Ok, after doing a little more research I came across exactly the sort of detail I was looking for. At first I thought I would start poring through case histories but decided I would likely be reinventing the wheel. What I realized was that it would be great if I could find a respected constitutional expert discussing the relevant points versus having to examine 200 plus years of court history. So I started thinking who that expert might be and for me there's one person who stands above the rest, Dr. Edwin Vieira Jr. Within a half an hour of having this thought I was watching this video, uploaded on the 9th of April:http://www.youtube.com/watch?v=1mI8Lek60_w&feature=relmfu
Here are some specific points he makes relative to this discussion;
2:44 "the plan is basically an attempt to create an alternative competitive currency so that you will have federal reserve currency continuing to circulate to the extent that it will, but on the other hand people can use an alternative"
3:15 "on the other hand an average person could certainly use an alternative currency because in the united stated federal reserve notes are not required to be used as money"
3:50 "most people don't however (use alternative currencies) because there's a lack of knowledge of the existence of that alternative"
4:00 "the third (Congress being the first, the people being the second) alternative is the middle level which is the state government"
10:05 "in point of fact federal reserve notes do not have to be accepted if you've made your contract payable in some other medium of exchange. And in fact the federal title 31 of the United States code that you just mentioned has a provision section 5118 dii which specifies that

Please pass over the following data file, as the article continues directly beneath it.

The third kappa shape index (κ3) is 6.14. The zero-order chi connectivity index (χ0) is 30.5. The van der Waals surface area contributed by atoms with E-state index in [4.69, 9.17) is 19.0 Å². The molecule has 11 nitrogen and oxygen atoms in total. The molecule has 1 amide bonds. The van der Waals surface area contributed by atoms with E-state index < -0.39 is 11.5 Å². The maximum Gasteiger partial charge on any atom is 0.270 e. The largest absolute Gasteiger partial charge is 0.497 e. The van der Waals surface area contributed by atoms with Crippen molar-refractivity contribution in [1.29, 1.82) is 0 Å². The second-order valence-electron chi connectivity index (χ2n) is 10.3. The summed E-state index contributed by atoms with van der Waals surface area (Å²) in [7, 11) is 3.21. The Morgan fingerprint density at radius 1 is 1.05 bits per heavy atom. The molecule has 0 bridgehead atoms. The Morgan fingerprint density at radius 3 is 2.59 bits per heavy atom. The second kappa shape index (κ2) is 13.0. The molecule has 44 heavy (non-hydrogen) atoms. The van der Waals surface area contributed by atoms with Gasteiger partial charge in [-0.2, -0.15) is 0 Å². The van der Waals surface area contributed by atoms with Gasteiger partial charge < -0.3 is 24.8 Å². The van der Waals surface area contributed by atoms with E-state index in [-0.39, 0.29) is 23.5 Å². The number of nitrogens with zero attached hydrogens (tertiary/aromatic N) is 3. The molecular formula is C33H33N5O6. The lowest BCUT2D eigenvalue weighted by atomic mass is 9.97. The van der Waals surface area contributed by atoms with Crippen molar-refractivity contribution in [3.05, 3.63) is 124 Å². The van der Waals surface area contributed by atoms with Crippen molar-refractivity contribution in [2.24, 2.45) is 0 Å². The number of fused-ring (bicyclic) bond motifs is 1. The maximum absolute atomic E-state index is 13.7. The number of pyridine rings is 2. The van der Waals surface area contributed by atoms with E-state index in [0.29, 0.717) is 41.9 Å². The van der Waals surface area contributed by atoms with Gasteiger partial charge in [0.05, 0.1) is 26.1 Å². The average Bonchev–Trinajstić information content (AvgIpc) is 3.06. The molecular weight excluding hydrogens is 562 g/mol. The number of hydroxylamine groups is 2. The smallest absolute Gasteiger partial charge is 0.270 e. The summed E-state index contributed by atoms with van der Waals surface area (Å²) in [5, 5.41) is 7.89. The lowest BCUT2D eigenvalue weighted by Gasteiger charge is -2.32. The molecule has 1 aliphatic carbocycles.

12:29 "so if the state chooses to use some alternative currency for those purposes (state collections) the supreme court has already said that's protected by the constitution"
34:39 "the state has the constitutional power to do it (adopt alternative currencies), the state has the duty to perform this function"
So, for me the issue is well settled. There IS a right to use bitcoin in the US both at the individual and state levels. Dr. Vieira suggests an emphasis on the state level approach because he feels there is no mechanism to implement it at the individual level. I think he may be unaware of bitcoin as it does provide this individual mechanism. Taking that additional detail into account I'm going to agree with everything he says but add that while approaching the issue at the state level is a good approach that we could augment our efforts with bitcoin at the personal level. Both if these working together will increase the chance of adoption. If anyone disagrees with his assessment you'll have to take it up with him and the court of public opinion. Thanks again for all the input.